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the pod of our diapause. [two artists tuesday]

the color of a palomino, the pod of milkweed off the side of the trail captures my attention. though i want to touch it, to feel what looks like a velvety ear, i don’t disturb it. this pod has burst open, its seeds scattered, waiting for verdant spring and the eventual arrival of monarchs. the butterflies left the midwest for the winter, migrating, traveling up to 2500 miles to shelter and hibernate through winter in coolness that is not cold.

their diapause is a period of suspended development. it is common in the insect world, this inactivity: “a state in which their growth, development, and activities are suspended temporarily, with a metabolic rate that is high enough to keep them alive.” it’s a kind of dormancy. it sounds a little like isolating in the middle of a pandemic, a little like a response to a few more-difficult years. a slowing down, an insulating, a turning-in, heartbeats enough to sustain yet not enough for vast inspiration. hmm.

back on our favorite local trail, we are watching it wake. we take note of the changes in color, the changes in the woods, in the meadows. sipping coffee this morning we listen to the new sounds – birdcalls we have missed in the quietude of winter, the middle of our diapause.

we start to feel the pull of the outside more, the draw of places to see, the falling-off of quilts we have wrapped around us. i begin to wonder – with a little more energy – what next and next look like. the sun streams in the window and stays up later, pushing back night like feet on a crab soccer ball.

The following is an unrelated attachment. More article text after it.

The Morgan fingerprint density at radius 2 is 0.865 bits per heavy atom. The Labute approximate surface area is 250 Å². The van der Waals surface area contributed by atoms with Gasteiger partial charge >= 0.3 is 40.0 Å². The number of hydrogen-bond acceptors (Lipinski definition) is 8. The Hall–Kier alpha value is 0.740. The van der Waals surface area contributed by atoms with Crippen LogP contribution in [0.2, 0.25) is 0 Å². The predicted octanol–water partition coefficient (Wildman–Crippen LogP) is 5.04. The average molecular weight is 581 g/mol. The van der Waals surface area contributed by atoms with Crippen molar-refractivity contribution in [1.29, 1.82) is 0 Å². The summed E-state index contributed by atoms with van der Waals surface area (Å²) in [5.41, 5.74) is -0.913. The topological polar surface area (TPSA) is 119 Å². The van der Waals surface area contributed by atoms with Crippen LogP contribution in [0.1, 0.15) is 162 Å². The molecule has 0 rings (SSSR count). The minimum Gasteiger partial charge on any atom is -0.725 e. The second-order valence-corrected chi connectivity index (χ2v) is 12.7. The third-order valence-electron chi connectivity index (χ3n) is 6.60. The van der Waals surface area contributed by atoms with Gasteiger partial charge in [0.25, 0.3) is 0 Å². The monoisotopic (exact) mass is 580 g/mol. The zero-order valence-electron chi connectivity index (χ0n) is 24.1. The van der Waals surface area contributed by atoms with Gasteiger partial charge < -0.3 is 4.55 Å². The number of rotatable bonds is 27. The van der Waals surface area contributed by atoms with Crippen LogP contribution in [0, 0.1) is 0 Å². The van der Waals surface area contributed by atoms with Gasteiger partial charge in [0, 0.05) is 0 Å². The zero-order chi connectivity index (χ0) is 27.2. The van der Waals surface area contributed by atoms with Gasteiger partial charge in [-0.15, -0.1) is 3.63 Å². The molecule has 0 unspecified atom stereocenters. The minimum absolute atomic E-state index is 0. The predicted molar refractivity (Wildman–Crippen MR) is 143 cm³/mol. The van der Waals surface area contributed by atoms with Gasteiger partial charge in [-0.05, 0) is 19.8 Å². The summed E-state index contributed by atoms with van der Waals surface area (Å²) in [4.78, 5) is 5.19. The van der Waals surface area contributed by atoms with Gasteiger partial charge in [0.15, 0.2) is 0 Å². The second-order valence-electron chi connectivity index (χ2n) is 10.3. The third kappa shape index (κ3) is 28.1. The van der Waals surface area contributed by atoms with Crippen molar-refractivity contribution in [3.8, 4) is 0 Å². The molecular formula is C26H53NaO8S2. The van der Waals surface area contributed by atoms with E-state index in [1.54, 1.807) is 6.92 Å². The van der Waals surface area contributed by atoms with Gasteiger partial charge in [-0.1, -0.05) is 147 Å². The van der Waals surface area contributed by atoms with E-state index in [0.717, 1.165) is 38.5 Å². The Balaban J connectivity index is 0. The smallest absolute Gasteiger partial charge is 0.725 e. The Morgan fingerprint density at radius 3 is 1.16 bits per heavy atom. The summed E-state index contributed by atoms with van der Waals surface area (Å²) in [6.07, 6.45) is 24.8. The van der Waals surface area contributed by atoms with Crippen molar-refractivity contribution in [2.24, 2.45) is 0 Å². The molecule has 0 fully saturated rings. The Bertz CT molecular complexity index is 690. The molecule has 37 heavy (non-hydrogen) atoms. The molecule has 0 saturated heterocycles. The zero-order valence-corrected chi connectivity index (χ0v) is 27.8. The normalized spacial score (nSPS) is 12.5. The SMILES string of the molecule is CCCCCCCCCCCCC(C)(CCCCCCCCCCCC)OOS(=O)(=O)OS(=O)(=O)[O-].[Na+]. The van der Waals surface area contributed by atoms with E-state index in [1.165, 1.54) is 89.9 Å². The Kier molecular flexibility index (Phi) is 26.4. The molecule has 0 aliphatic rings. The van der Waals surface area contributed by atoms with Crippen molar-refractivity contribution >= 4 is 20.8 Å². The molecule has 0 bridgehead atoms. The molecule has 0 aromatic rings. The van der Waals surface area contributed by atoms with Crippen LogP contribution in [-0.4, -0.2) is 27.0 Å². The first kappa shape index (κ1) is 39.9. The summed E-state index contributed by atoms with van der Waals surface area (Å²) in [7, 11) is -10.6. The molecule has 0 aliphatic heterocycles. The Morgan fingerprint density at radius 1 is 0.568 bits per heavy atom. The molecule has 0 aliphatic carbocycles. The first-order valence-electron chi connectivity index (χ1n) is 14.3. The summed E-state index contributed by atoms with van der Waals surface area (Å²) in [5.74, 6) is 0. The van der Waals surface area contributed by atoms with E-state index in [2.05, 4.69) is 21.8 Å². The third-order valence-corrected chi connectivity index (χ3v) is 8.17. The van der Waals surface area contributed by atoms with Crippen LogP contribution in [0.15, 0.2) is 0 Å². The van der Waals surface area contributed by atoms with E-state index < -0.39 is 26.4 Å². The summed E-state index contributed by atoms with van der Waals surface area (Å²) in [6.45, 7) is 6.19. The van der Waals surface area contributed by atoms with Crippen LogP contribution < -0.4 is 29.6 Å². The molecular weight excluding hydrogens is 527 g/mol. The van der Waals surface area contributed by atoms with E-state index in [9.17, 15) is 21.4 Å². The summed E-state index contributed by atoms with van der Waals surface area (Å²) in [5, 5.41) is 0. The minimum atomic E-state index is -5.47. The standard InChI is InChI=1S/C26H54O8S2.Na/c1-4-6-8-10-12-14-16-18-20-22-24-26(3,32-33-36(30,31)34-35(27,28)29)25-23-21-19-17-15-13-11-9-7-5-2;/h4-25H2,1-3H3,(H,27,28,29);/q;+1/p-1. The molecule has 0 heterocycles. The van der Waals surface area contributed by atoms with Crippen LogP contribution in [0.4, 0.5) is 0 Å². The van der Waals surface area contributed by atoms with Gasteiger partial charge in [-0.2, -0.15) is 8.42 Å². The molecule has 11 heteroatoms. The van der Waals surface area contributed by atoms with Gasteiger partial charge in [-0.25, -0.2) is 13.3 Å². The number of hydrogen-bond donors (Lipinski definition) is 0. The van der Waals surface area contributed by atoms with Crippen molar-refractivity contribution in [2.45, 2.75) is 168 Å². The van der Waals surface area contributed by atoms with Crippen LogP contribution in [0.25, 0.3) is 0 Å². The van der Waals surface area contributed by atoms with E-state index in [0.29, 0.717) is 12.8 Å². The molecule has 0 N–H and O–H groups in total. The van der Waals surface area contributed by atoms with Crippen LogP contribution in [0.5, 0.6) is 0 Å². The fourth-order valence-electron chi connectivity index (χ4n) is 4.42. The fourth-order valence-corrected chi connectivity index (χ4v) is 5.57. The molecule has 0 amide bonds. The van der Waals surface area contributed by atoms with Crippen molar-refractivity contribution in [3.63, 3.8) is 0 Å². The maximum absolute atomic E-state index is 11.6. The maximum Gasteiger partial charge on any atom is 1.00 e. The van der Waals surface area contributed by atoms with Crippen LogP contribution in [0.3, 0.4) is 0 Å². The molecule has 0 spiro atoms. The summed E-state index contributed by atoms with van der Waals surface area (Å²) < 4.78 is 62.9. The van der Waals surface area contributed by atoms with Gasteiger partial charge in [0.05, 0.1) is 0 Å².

we begin to break open the pod of our diapause, long after milkweed but before the butterflies come back.

*****

read DAVID’S thoughts this TWO ARTISTS TUESDAY


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a little more promise. [d.r. thursday]

outside the window – just this very second – we can hear the sound of a sweet bird singing its little heart out. mostly quiet out there all winter, except for the sound of the crows chasing the neighborhood hawk, the chirping gives me hope. sans-chirping seemed like a long time, extended – stretch—-ed out like 1960s turkish taffy or 1970s laffy taffy – by this never-ending pandemic and its concerns and restrictions. but today chirped and my heart lifts.